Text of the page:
Solutions For Parents


Technology Overload

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Technology Overload


Are kids suffering from technology overload today?  With all the technology kids are exposed to, it’s up to

you as a parent to know when enough is enough.  Look for the signs of a technology overload in your

child.  Here are some pros and cons to modern technology.



            Answers to your questions are right at your fingertips.

            Young children introduced to tablets are more flexible thinkers and problem solvers

               (The Atlantic by Hanna Rosin)

            Tablets are easy to use for toddlers because their actual finger is making the choices

               at the exact time.

            Their hands are natural extensions of their thoughts. (The Atlantic by Hanna Rosin)

            The right apps on a device can help children with learning difficulties

            Technology opens up the universe to individuals.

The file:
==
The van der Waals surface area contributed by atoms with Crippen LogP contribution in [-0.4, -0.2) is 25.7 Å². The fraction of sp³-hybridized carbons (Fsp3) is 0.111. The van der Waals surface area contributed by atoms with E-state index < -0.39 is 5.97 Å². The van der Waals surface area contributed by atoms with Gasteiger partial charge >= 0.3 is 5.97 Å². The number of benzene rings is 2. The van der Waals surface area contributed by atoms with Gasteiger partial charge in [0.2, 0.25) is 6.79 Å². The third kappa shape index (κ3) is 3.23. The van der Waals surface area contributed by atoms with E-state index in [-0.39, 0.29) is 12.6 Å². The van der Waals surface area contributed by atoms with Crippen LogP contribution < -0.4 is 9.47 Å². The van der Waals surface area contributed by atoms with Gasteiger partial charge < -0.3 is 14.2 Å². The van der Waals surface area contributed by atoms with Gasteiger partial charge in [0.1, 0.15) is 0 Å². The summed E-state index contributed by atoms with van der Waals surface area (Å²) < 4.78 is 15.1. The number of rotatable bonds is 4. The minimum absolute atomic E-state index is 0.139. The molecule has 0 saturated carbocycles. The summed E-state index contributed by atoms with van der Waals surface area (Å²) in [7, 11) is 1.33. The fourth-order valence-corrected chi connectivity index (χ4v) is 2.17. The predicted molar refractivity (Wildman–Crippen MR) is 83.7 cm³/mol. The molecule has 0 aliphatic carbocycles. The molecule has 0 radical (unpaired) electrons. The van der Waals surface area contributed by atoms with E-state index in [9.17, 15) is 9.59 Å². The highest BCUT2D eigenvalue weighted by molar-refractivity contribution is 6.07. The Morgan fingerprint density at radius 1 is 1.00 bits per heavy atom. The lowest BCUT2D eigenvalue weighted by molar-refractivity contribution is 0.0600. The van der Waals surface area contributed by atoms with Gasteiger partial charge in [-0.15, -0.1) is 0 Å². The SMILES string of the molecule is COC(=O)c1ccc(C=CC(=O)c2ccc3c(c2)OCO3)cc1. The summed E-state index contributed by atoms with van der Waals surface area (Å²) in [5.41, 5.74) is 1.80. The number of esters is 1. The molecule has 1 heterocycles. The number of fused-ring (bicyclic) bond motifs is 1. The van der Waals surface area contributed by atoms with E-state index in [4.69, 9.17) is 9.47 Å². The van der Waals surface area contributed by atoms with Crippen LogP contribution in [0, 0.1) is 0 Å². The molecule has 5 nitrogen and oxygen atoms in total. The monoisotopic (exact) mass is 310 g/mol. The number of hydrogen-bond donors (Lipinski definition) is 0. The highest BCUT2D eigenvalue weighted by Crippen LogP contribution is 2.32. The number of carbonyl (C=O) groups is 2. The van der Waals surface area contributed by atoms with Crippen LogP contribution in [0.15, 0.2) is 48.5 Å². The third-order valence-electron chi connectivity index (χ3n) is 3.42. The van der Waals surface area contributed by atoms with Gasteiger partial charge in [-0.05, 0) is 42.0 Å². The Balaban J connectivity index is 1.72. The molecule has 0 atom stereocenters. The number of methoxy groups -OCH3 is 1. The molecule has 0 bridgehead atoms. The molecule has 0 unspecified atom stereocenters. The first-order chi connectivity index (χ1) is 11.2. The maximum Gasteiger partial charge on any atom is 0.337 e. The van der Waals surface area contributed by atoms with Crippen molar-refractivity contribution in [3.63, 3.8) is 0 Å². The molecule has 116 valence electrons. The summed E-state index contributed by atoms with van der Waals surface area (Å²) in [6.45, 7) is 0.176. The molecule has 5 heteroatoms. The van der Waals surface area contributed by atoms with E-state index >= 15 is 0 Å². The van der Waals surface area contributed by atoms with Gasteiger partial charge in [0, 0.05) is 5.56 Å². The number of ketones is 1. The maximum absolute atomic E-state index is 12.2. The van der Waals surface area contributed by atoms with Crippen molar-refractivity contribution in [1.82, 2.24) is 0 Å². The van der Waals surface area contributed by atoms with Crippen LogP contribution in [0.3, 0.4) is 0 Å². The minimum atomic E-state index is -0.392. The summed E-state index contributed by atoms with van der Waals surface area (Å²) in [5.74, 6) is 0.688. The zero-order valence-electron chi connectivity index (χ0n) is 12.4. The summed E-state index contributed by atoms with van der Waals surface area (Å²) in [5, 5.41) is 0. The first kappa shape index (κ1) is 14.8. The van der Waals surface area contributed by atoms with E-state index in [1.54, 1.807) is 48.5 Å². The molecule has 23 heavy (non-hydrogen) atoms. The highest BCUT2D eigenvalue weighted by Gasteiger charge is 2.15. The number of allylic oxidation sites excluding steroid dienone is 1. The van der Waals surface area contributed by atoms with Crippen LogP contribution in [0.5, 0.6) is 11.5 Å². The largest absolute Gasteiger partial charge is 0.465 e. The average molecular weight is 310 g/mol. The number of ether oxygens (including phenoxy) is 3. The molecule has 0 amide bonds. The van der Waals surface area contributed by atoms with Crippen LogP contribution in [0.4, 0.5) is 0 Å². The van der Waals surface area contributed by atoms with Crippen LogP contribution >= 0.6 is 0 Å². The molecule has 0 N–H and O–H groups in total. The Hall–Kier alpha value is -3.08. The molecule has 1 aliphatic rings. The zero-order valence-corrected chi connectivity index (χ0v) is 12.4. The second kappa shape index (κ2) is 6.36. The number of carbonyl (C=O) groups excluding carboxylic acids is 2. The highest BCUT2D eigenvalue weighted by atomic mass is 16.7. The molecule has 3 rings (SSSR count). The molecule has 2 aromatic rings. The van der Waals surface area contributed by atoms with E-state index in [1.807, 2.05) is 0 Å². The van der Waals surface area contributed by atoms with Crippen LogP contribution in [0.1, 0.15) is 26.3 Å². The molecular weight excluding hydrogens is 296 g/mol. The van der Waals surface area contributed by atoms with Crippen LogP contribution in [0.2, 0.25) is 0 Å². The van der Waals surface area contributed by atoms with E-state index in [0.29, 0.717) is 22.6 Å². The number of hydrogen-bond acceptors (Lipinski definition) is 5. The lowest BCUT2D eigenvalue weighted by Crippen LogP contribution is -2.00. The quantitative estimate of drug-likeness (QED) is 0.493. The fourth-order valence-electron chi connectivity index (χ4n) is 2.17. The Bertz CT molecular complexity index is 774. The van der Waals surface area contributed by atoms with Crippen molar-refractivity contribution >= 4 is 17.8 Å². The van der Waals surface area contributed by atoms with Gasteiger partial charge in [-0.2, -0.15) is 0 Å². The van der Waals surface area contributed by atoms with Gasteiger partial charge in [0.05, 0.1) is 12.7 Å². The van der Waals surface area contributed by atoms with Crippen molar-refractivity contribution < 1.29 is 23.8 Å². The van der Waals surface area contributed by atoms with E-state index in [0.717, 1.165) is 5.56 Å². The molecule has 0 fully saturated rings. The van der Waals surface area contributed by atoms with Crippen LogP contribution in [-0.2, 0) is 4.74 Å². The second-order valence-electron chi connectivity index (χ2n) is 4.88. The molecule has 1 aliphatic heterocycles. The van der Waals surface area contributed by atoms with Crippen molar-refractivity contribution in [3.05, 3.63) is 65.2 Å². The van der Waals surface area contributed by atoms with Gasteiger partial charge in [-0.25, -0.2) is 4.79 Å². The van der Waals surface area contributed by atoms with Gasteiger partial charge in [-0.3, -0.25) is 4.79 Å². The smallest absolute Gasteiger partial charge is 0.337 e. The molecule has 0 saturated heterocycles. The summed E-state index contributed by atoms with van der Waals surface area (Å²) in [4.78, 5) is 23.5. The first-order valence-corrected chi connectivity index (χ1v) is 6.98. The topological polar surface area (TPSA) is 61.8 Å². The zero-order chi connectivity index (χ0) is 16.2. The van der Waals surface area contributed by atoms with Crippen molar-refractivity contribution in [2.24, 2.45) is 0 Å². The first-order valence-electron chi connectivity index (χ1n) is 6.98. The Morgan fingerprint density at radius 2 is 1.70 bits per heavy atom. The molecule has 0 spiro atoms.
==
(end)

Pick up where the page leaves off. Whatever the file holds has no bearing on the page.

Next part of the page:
Connecting with people all over the world.

            Technology helps in cognitive skills, sorting, spotting and data.



            No fresh air, children don’t go out to play

            Privacy gone – by the age of 2 most children already have an online history (CNN)

            Cyber bullying

            Kids exposing their personal lives in their teens and regretting it when they are older


            Internet may be changing how our brains work

            Some believe it is stunting children’s development and facilitating violence in children


            Texting is a barrier to communication.  Too many times people are texting and ignoring

               life that is going on all around them.

            Technology has shown to have an affect on empathy towards others.

            Childhood obesity

            Poor grades

            Sleep disturbance



Research from the University of Wisconsin, presented at a meeting of the

Society for Research in Child Development this week, found that children

aged between two and three were more likely to respond to video screens that

prompted children to touch

them than to a video screen that demanded no interaction.

Ask Dr. Susan